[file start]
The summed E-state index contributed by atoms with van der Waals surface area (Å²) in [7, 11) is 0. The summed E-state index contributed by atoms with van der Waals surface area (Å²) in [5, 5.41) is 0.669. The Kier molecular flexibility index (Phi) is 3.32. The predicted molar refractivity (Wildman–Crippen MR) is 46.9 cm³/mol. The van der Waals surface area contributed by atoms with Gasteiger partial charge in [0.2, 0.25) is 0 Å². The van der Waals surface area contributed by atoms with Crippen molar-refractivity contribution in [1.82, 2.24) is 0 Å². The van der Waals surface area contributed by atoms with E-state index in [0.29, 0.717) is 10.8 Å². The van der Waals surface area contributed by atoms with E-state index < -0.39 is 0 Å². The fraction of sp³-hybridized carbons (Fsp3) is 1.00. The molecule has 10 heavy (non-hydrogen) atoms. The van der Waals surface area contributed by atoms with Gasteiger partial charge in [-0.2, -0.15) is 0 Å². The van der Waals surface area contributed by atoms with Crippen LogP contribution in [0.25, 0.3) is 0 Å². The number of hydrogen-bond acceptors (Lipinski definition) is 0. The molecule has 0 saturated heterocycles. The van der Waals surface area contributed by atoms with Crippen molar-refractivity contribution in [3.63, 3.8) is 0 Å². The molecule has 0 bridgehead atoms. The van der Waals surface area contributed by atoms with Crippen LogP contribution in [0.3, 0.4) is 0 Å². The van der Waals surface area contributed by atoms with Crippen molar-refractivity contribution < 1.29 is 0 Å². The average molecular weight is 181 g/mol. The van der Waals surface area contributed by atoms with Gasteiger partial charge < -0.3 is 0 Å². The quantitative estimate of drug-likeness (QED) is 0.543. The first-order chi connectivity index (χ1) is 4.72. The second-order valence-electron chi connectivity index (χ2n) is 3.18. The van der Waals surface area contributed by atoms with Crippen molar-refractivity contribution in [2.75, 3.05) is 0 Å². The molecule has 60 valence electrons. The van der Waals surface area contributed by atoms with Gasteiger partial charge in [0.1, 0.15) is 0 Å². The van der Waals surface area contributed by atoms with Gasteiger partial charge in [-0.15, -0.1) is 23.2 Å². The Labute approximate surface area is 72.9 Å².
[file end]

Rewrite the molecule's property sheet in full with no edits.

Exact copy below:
The summed E-state index contributed by atoms with van der Waals surface area (Å²) in [7, 11) is 0. The summed E-state index contributed by atoms with van der Waals surface area (Å²) in [5, 5.41) is 0.669. The Kier molecular flexibility index (Phi) is 3.32. The predicted molar refractivity (Wildman–Crippen MR) is 46.9 cm³/mol. The van der Waals surface area contributed by atoms with Gasteiger partial charge in [0.2, 0.25) is 0 Å². The van der Waals surface area contributed by atoms with Crippen molar-refractivity contribution in [1.82, 2.24) is 0 Å². The van der Waals surface area contributed by atoms with E-state index in [0.29, 0.717) is 10.8 Å². The van der Waals surface area contributed by atoms with E-state index < -0.39 is 0 Å². The fraction of sp³-hybridized carbons (Fsp3) is 1.00. The molecule has 10 heavy (non-hydrogen) atoms. The van der Waals surface area contributed by atoms with Gasteiger partial charge in [-0.2, -0.15) is 0 Å². The van der Waals surface area contributed by atoms with Crippen LogP contribution in [0.25, 0.3) is 0 Å². The number of hydrogen-bond acceptors (Lipinski definition) is 0. The molecule has 0 saturated heterocycles. The van der Waals surface area contributed by atoms with Crippen molar-refractivity contribution in [3.63, 3.8) is 0 Å². The molecule has 0 bridgehead atoms. The van der Waals surface area contributed by atoms with Crippen LogP contribution in [0.3, 0.4) is 0 Å². The van der Waals surface area contributed by atoms with Crippen molar-refractivity contribution < 1.29 is 0 Å². The average molecular weight is 181 g/mol. The van der Waals surface area contributed by atoms with Gasteiger partial charge < -0.3 is 0 Å². The quantitative estimate of drug-likeness (QED) is 0.543. The first-order chi connectivity index (χ1) is 4.72. The second-order valence-electron chi connectivity index (χ2n) is 3.18. The van der Waals surface area contributed by atoms with Crippen molar-refractivity contribution in [2.75, 3.05) is 0 Å². The molecule has 60 valence electrons. The van der Waals surface area contributed by atoms with Gasteiger partial charge in [0.1, 0.15) is 0 Å². The van der Waals surface area contributed by atoms with Gasteiger partial charge in [-0.15, -0.1) is 23.2 Å². The Labute approximate surface area is 72.9 Å².